After two weeks of open voting in the 15th edition of the Building of the Year Awards, our readers have meticulously narrowed down a pool of over 4,000 projects to a select group of 75 finalists spanning 15 categories. This year's awards enthusiastically honor the pinnacle of design, innovation, and sustainability on a global scale, showcasing an exceptional range of projects within the shortlist. As a crowdsourced award, we take pride in affirming that your selections authentically mirror the current state of architecture, and the caliber of this year's finalists further underscores the excellence and diversity prevalent in the field.
Products: The Latest Architecture and News
After two weeks of voting in our 14th edition of the Building of the Year Awards, our readers have narrowed down over 4,500 projects to just 75 finalists across 15 categories, casting over 100,000 votes. This year's awards celebrate the very best in design, innovation, and sustainability from around the globe, with the shortlist featuring an exceptional range of projects, from a house in a favela to cutting-edge cultural centers and innovative public spaces that are sure to impress. As a crowdsourced award, we are proud to say that your selections are a true reflection of the state of architecture, and this year's finalists are no exception.
Wood-based materials manufacturer EGGER combines decor from furniture and interior design, as well as flooring, to create something entirely new.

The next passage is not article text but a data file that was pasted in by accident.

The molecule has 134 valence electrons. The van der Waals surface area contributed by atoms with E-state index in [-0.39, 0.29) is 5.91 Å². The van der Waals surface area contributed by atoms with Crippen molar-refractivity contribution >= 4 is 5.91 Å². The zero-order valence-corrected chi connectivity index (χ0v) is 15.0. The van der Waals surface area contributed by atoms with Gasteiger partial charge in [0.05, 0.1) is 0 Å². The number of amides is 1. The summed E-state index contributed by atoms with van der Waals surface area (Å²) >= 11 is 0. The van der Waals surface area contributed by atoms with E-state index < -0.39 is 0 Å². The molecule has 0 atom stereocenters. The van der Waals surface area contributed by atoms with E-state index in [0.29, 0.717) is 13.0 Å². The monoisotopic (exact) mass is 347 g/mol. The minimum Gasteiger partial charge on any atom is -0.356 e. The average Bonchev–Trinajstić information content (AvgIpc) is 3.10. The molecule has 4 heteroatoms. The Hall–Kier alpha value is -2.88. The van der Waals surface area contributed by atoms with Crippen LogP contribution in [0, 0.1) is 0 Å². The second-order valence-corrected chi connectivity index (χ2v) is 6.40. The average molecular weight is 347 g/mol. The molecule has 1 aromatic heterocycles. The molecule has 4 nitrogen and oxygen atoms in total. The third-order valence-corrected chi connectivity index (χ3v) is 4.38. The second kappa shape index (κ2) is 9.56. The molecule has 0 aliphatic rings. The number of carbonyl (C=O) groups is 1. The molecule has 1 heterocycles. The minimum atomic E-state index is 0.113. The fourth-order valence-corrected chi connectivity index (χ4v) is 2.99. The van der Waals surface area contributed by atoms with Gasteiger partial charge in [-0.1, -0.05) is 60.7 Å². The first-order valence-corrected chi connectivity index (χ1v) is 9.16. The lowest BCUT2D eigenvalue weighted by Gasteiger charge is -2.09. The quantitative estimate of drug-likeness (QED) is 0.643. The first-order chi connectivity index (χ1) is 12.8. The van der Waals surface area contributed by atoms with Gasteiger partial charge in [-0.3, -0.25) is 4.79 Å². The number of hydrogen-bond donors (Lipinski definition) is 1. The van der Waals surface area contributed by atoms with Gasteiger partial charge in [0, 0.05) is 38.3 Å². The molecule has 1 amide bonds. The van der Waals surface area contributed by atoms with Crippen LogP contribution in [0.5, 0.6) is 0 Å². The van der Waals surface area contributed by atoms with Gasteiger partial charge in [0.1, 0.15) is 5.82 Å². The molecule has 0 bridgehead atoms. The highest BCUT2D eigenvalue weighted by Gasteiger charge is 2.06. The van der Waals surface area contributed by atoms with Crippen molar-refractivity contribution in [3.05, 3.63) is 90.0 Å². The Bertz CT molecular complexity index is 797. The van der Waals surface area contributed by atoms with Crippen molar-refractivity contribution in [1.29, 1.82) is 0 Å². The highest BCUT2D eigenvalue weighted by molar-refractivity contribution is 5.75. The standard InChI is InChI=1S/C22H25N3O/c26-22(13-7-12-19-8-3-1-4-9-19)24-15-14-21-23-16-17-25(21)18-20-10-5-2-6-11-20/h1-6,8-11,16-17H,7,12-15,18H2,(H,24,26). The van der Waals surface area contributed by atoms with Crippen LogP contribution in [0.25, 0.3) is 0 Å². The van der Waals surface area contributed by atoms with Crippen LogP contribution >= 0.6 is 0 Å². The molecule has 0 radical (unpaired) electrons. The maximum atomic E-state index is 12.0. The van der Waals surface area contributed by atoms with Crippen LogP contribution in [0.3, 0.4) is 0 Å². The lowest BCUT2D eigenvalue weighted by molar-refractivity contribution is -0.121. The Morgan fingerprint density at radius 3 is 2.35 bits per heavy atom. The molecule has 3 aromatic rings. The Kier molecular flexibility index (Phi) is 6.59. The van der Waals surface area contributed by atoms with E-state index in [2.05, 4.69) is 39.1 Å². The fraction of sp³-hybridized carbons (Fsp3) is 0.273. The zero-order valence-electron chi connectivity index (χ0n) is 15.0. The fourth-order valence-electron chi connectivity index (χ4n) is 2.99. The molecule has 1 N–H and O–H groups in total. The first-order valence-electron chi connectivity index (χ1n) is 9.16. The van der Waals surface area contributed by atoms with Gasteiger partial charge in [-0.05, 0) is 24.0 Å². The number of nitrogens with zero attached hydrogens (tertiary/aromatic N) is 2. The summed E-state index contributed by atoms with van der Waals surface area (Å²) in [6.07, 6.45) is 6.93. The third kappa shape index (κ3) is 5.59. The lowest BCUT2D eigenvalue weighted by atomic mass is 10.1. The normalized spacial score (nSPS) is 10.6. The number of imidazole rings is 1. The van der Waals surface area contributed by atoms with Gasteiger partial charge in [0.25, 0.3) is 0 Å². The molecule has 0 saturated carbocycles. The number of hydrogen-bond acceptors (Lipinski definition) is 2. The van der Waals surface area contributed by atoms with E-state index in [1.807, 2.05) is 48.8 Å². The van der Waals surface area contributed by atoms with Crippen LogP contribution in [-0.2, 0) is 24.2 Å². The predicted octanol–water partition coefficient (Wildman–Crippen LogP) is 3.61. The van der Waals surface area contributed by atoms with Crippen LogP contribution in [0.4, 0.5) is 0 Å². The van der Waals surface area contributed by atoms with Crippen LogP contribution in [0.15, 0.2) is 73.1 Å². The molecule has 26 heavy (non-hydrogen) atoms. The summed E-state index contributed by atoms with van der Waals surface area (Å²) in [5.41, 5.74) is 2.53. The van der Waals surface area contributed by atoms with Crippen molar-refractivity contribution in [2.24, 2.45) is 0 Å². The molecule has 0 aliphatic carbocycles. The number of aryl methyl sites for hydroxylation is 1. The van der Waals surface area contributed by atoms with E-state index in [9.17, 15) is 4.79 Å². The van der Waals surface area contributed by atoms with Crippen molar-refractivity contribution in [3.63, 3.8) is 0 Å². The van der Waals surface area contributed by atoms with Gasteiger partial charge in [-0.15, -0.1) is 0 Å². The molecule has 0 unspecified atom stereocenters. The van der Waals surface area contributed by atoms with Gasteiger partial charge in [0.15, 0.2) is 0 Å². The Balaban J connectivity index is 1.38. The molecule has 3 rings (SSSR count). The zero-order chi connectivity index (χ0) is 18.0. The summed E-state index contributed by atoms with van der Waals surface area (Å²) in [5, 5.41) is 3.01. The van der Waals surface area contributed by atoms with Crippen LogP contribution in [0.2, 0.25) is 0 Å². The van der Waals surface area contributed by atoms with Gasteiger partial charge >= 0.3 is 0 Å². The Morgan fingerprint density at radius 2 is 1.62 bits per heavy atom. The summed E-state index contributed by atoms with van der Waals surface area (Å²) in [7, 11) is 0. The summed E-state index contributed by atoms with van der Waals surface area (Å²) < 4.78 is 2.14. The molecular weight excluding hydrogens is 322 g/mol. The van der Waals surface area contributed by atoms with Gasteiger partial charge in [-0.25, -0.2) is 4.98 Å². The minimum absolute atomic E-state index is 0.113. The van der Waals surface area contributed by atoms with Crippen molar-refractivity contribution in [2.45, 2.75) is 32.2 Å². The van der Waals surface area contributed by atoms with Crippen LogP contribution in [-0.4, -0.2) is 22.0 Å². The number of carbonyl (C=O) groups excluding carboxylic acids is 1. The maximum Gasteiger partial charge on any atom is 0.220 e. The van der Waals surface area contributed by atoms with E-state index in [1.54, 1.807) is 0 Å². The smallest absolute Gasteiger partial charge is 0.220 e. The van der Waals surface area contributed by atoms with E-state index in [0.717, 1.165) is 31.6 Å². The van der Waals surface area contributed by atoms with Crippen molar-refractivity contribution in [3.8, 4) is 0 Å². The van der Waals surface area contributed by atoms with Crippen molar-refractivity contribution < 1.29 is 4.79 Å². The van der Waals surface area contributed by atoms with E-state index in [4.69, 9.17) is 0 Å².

What we are currently experiencing in the world is a shift in values. A crisis like COVID-19 leads us to question how we want to live, who is important to us, how we should spend our time. As our needs change, we focus on enduring values such as family, community, and an emphasis on our physical and mental well-being. When it comes to the objects that we surround ourselves with, themes such as lasting value, longevity, and quality are coming to the forefront. It is no longer only about what is good for the individual today, but also what will be useful and relevant tomorrow.
It is officially the time of year when the streets of Milan flood with design enthusiasts, eager to explore cutting-edge innovations and intricate Italian craftsmanship exhibited during Milan Design Week. From the 9th till the 14th of April, ArchDaily, along with 300,000 visitors hailing from countries all across the globe, will exchange ideas and indulge in the most recent furniture, product, and interior design technologies.
As part of Milan Design Week, Salone del Mobile, the most anticipated furniture and interior design event of the year, will be hosting more than 2,000 exhibitors at the Milan Fairgrounds in Rho, ranging from renowned architecture studios and architects to upcoming designers who are debuting their creations for the very first time. The list of acclaimed architecture studios participating in the Salone includes Zaha Hadid Design, Renzo Piano, John Pawson, and UNStudio to name a few.